Two days ago Daniel Woods nabbed the FA of the sit-start variation of Dave Graham’s “The Ice Knife” (8B+). Below are Daniel’s thoughts on the problem from his 8a. The video is of Paul and Daniel climbing the stand-start.
“The epic is finally over! 13 days of battling with conditions and falling off of every move (including the final v2 move), implanted doubt in my mind if this thing was going to go down this year. Dave put up the stand 2 years ago and it has settled at hard 8B+. The sit adds in a powerful and awkward 4 move 8A+ into the 8B+ with no rest. The style of this boulder is different than anything I have climbed on. The holds require good friction and the movement is off balance and weird. It is such a beautiful boulder and now the full line is complete! This is my hardest boulder that I have done within my style of climbing. Numbers are so subjective, so for someone else, this could not be so hard. I know it is my personal best and will leave it at that.”
I thought I’d mention that I became a contributor to the climbing media blog Island.io. I’m very excited to have my photos among those of some of the best climbers in the world! Here’s an album of photo’s from Sawmill Creek Dome, in Northern Minnesota, hope you like them!
Seems like most of climbing’s elite athletes choose to spend what would be the summer months in the Northern Hemisphere, climbing in cooler temps in the Grampians. Here’s a video of Nalle Hukkataival getting his climb on down under! Enjoy!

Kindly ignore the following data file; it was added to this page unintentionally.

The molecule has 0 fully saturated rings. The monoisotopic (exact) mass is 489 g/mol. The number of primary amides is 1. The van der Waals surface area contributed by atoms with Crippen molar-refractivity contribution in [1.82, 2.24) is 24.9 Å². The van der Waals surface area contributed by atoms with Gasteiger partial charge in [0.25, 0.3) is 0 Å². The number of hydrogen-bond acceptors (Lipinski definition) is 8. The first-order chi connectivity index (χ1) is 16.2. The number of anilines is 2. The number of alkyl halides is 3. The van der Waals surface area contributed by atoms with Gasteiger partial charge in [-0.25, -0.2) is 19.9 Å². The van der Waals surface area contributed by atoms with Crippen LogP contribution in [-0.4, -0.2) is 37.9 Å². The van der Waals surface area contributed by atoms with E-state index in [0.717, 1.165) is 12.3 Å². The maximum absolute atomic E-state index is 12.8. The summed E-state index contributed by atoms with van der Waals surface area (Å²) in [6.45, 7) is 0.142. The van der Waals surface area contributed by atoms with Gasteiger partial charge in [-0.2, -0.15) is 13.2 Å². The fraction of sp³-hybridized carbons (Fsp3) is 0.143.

Edit: thought this was new, looks like it’s from 2011, still great climbing!
Chris Sharma recently spent some time in the Grampians of Australia, climbing some of the classic lines on some of the best Sandstone in the world. One climb featured in the video is Grove Train(33/8c/5.14b) there is also a short snippet of Chris bouldering what looks like The Wheel of Life(V15). Pretty sweet!
The dates for the Minnesota Climbers Association’s Save Sandstone Festival are fast approaching! This weekend(Oct. 19 & 20) climbers and outdoor enthusiasts will flock to Robinson Park in Sandstone, MN to help save a small piece of Minnesota bouldering. Information about the event can be found on the event page on Facebook as well as the story behind the land that we are trying to purchase. Organic Climbing has even created some awesome custom Chalk Buckets, Chalk Bags, and Slider Pads for this effort. You can buy these on the MCA’s website, all proceed go toward the Save Sandstone Fund!
It’s been great to see the Minnesota climbing community come together to get this thing going and hopefully all the hard work will be rewarded!
This video has been making its way around the web, and I feel compelled to share it as well. Here we see something not done very often, not one, but two V16s climbed by Czech climbing phenom Adam Ondra. The first is Terranova in Adam’s homeland of Czech Republic, put up by Adam himself in 2011. The second is Gioia, in Varazza, Italy, which was first scent by Christian Gore in 2008. If watching Adam conquer these boulders doesn’t get you psyched to climb, I don’t know what will.
Here’s the video by Beau Kahler of Daniels Woods sending the 60-move behemoth of a boulder problem in the Land Down Under. Brought to you by the fine crafters of crash pads, Organic Climbing . Some words from Daniel on the send can be found in this previous post